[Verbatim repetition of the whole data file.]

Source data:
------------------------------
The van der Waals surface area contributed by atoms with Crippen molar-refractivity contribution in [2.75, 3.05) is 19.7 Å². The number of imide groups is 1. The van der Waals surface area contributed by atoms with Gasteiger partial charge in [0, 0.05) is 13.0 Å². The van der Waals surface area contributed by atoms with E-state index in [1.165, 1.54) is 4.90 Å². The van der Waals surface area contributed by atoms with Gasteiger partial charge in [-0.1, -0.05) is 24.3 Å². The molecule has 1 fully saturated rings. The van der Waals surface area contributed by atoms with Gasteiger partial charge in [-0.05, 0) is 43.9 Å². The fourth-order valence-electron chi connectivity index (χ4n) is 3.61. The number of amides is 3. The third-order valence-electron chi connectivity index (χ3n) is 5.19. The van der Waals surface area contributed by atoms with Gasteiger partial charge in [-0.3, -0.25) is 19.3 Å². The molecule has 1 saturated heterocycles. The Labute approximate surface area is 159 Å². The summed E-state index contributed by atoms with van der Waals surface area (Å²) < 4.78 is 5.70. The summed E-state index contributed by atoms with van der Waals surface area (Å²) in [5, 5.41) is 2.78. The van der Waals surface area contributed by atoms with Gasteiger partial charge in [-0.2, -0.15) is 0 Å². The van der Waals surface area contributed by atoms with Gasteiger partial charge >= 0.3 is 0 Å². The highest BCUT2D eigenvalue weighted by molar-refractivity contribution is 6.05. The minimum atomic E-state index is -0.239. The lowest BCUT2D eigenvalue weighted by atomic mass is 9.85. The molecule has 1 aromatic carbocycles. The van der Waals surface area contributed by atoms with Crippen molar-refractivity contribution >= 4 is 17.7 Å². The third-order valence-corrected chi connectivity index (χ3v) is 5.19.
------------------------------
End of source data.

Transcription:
The van der Waals surface area contributed by atoms with Crippen molar-refractivity contribution in [2.75, 3.05) is 19.7 Å². The number of imide groups is 1. The van der Waals surface area contributed by atoms with Gasteiger partial charge in [0, 0.05) is 13.0 Å². The van der Waals surface area contributed by atoms with E-state index in [1.165, 1.54) is 4.90 Å². The van der Waals surface area contributed by atoms with Gasteiger partial charge in [-0.1, -0.05) is 24.3 Å². The molecule has 1 fully saturated rings. The van der Waals surface area contributed by atoms with Gasteiger partial charge in [-0.05, 0) is 43.9 Å². The fourth-order valence-electron chi connectivity index (χ4n) is 3.61. The number of amides is 3. The third-order valence-electron chi connectivity index (χ3n) is 5.19. The van der Waals surface area contributed by atoms with Gasteiger partial charge in [-0.3, -0.25) is 19.3 Å². The molecule has 1 saturated heterocycles. The Labute approximate surface area is 159 Å². The summed E-state index contributed by atoms with van der Waals surface area (Å²) < 4.78 is 5.70. The summed E-state index contributed by atoms with van der Waals surface area (Å²) in [5, 5.41) is 2.78. The van der Waals surface area contributed by atoms with Gasteiger partial charge in [-0.2, -0.15) is 0 Å². The van der Waals surface area contributed by atoms with Gasteiger partial charge >= 0.3 is 0 Å². The highest BCUT2D eigenvalue weighted by molar-refractivity contribution is 6.05. The minimum atomic E-state index is -0.239. The lowest BCUT2D eigenvalue weighted by atomic mass is 9.85. The molecule has 1 aromatic carbocycles. The van der Waals surface area contributed by atoms with Crippen molar-refractivity contribution >= 4 is 17.7 Å². The third-order valence-corrected chi connectivity index (χ3v) is 5.19.